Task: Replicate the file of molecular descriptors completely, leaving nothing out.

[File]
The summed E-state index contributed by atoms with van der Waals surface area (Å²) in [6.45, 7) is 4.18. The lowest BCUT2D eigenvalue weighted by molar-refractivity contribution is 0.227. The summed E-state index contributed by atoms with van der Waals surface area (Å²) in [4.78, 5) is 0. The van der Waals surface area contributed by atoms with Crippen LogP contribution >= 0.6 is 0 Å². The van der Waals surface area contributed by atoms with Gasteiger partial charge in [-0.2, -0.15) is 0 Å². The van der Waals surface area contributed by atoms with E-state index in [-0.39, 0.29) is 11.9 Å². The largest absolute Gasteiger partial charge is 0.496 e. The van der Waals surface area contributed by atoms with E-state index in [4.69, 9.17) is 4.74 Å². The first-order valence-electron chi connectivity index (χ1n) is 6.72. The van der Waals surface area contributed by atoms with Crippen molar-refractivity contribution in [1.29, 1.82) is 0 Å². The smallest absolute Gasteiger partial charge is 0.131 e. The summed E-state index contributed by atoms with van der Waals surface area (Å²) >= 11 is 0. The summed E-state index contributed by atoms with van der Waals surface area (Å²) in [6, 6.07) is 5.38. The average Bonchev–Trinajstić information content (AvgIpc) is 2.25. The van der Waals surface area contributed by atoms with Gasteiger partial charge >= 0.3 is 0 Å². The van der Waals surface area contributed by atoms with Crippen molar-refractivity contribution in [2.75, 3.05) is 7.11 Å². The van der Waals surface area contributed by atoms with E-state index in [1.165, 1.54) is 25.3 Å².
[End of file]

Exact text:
The summed E-state index contributed by atoms with van der Waals surface area (Å²) in [6.45, 7) is 4.18. The lowest BCUT2D eigenvalue weighted by molar-refractivity contribution is 0.227. The summed E-state index contributed by atoms with van der Waals surface area (Å²) in [4.78, 5) is 0. The van der Waals surface area contributed by atoms with Crippen LogP contribution >= 0.6 is 0 Å². The van der Waals surface area contributed by atoms with Gasteiger partial charge in [-0.2, -0.15) is 0 Å². The van der Waals surface area contributed by atoms with E-state index in [-0.39, 0.29) is 11.9 Å². The largest absolute Gasteiger partial charge is 0.496 e. The van der Waals surface area contributed by atoms with E-state index in [4.69, 9.17) is 4.74 Å². The first-order valence-electron chi connectivity index (χ1n) is 6.72. The van der Waals surface area contributed by atoms with Crippen molar-refractivity contribution in [1.29, 1.82) is 0 Å². The smallest absolute Gasteiger partial charge is 0.131 e. The summed E-state index contributed by atoms with van der Waals surface area (Å²) >= 11 is 0. The summed E-state index contributed by atoms with van der Waals surface area (Å²) in [6, 6.07) is 5.38. The average Bonchev–Trinajstić information content (AvgIpc) is 2.25. The van der Waals surface area contributed by atoms with Gasteiger partial charge >= 0.3 is 0 Å². The van der Waals surface area contributed by atoms with Crippen molar-refractivity contribution in [2.75, 3.05) is 7.11 Å². The van der Waals surface area contributed by atoms with E-state index in [1.165, 1.54) is 25.3 Å².